Wednesday, August 26, 2009

Maori Seats on Council

Have the government made the right decision concerning Maori seats on the new Auckland Super-council? On the one hand, I agree with Rodney Hide, Leighton Smith on Newstalk ZB and national who have ruled them out. Their logic is sound. There should be no ethnic or other group that gets favoured treatment. This is sound democratic logic. In this way of thinking, there should be no favoured groups. Let the people decide. This is similiar to right wing capitalistic free market views, let the market dictate. So, at one level, they are correct. There should not be seats for Maori, PI, Asian, European, Christian, Muslim; or any other group.

But is it as simple as this? While the Treaty of Waitangi is a minefield and difficult to interpret, what I think we can say with confidence, is that it means that Pakeha NZers (the State + other immigrants) have a responsibility under the Treaty to ensure that Maori are given some degree of priority and a say within NZ. This means I suppose, that while Maori are in the minority, and they are unable through the democratic process to get representation, that the government has a responsibility to ensure that they do. In this case, it would seem that a good argument can be mounted to say that the government should ensure that they Maori are represented. Auckland is a big city and it is important that Maori are represented.

On the other hand again though, this could in fact have the reverse effect. It could stop Maori working hard as all the rest of NZ must do, to win seats through the democratic process. It could stop Maori working to develop the skills and doing the hard yards everyone else has to do. It could in fact limit the number of seats they get as they will get two, and Maori will not work harder to win more. It could reinforce the problem of dependency.

I can see real value in ensuring the Maori voice is heard. Such a voice could be a handbrake to rampant land developers who see Auckland purely as an economic product and will sell it off, develop it, in ways that do not protect the land. They could be a hindrance say to those who want to develop a park into an industrial site, or do something dumb to the sea shore. Can the remainder of Aucklanders be trusted with Auckland's assets?

To me, the time must come when 'affirmative action' will end and Maori, like all NZers will have to take their part in the processess. I hope we mature to the point where we can move ahead as one people with all people on the same level. The question for me is, are we there yet?

So have National got it right? I do not think they have. I think they have unnecessarily alienated Maori and the left. Some will now drift back to Labour/Green/Maori party allegiences.

I think they should have gone in one of two ways; both with a review period? First, they decide not to have Maori seats (as has been done) but set into the process a review of this decision after 3 terms. If there are sufficient Maori able to be elected through the 'natural' political processes, they leave it as it is? If they find they are not, they bring back the Maori seats to ensure representation. Second, which is not ruled out, that Maori seats are included in the process, but Maori are encouraged to stand in other seats as well. If after 3 terms it is clear that Maori can gain places on the council aside from the Maori process, then they are removed.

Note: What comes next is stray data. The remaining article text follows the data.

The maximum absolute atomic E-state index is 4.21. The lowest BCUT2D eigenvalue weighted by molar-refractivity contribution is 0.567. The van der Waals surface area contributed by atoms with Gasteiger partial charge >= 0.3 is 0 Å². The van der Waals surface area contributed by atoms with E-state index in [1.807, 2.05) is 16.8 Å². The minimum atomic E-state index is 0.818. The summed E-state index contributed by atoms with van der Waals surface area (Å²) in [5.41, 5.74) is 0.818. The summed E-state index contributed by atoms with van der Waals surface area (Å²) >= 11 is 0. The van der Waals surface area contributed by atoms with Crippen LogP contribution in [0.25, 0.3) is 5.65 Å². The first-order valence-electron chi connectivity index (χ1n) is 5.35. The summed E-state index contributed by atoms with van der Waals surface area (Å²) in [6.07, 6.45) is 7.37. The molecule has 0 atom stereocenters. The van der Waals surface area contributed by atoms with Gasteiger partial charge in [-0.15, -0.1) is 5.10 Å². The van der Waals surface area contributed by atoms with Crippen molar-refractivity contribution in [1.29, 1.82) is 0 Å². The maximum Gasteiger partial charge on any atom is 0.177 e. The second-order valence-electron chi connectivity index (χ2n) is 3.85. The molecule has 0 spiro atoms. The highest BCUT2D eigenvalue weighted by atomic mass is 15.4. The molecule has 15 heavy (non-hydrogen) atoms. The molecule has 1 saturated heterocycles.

Either way, Maori should take up the challenge of getting elected.

What National have done is perhaps opened up a hornet's nest with an absolute decision. Personally, I would prefer the first option above. So, behind closed doors I would have hammered that out with Maori the idea that initially there will be no Maori sets and Maori are challenged to seek election through the democratic process. However, if this is unsuccessful, for whatever reason, I would promise a review ensuring that Maori are represented into the future if this does not work.

I have to say though that if Maori had determined to dig their heels in, as I suspect they would have, I may have gone for the other option, even if I lost Rodney in the meantime. I suspect the latter would have been the outcome because while I want us to be at that point where no ethnic group, Maori or otherwise, gets special treatment, I simply don't think we are there yet. We may be a generation away from this. Whatever else, I believe we want Maori represented in such groups.

I get the feeling that National are moving into troubled times. They have alienated many NZers on the smacking issue. They have upset Maori. They have upset the many socially liberal culturally sensitive NZers. They have to realise, that if NZ First had got a few more votes, the left would have won the last election. I sense they are struggling. I am doubting Key's ability to hold it all together. He is making mistakes. I thought he might be a 4 term man; I think he may be a 1 or 2 term man at best now.

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